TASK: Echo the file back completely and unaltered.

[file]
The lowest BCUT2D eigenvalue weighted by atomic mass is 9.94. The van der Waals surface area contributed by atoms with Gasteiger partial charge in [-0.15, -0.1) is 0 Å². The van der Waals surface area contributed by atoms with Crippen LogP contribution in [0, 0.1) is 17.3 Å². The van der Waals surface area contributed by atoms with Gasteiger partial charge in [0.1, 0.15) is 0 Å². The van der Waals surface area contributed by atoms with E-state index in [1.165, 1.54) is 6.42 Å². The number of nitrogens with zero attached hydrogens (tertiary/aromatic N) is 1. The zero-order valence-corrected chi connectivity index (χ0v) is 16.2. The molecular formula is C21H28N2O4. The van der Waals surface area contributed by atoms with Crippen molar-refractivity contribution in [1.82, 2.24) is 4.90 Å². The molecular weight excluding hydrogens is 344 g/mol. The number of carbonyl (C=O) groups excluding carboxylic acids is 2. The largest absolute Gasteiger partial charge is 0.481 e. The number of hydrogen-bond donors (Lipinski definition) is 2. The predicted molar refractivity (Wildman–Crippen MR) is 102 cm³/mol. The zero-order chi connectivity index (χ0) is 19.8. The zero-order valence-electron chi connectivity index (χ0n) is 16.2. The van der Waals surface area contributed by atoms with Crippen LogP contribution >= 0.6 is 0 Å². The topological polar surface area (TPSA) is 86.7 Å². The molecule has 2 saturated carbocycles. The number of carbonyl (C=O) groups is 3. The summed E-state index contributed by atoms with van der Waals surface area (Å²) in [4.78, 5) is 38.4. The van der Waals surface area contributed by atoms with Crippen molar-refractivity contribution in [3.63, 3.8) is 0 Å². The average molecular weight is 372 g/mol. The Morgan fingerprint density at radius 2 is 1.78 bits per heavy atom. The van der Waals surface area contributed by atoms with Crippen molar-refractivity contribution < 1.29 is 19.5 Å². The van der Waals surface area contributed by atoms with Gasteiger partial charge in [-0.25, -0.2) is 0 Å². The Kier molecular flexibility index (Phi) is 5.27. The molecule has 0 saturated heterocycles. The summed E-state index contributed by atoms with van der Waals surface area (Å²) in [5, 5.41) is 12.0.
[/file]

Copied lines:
The lowest BCUT2D eigenvalue weighted by atomic mass is 9.94. The van der Waals surface area contributed by atoms with Gasteiger partial charge in [-0.15, -0.1) is 0 Å². The van der Waals surface area contributed by atoms with Crippen LogP contribution in [0, 0.1) is 17.3 Å². The van der Waals surface area contributed by atoms with Gasteiger partial charge in [0.1, 0.15) is 0 Å². The van der Waals surface area contributed by atoms with E-state index in [1.165, 1.54) is 6.42 Å². The number of nitrogens with zero attached hydrogens (tertiary/aromatic N) is 1. The zero-order valence-corrected chi connectivity index (χ0v) is 16.2. The molecular formula is C21H28N2O4. The van der Waals surface area contributed by atoms with Crippen molar-refractivity contribution in [1.82, 2.24) is 4.90 Å². The molecular weight excluding hydrogens is 344 g/mol. The number of carbonyl (C=O) groups excluding carboxylic acids is 2. The largest absolute Gasteiger partial charge is 0.481 e. The number of hydrogen-bond donors (Lipinski definition) is 2. The predicted molar refractivity (Wildman–Crippen MR) is 102 cm³/mol. The zero-order chi connectivity index (χ0) is 19.8. The zero-order valence-electron chi connectivity index (χ0n) is 16.2. The van der Waals surface area contributed by atoms with Crippen LogP contribution >= 0.6 is 0 Å². The topological polar surface area (TPSA) is 86.7 Å². The molecule has 2 saturated carbocycles. The number of carbonyl (C=O) groups is 3. The summed E-state index contributed by atoms with van der Waals surface area (Å²) in [4.78, 5) is 38.4. The van der Waals surface area contributed by atoms with Crippen molar-refractivity contribution in [3.63, 3.8) is 0 Å². The average molecular weight is 372 g/mol. The Morgan fingerprint density at radius 2 is 1.78 bits per heavy atom. The van der Waals surface area contributed by atoms with Crippen molar-refractivity contribution < 1.29 is 19.5 Å². The van der Waals surface area contributed by atoms with Gasteiger partial charge in [-0.25, -0.2) is 0 Å². The Kier molecular flexibility index (Phi) is 5.27. The molecule has 0 saturated heterocycles. The summed E-state index contributed by atoms with van der Waals surface area (Å²) in [5, 5.41) is 12.0.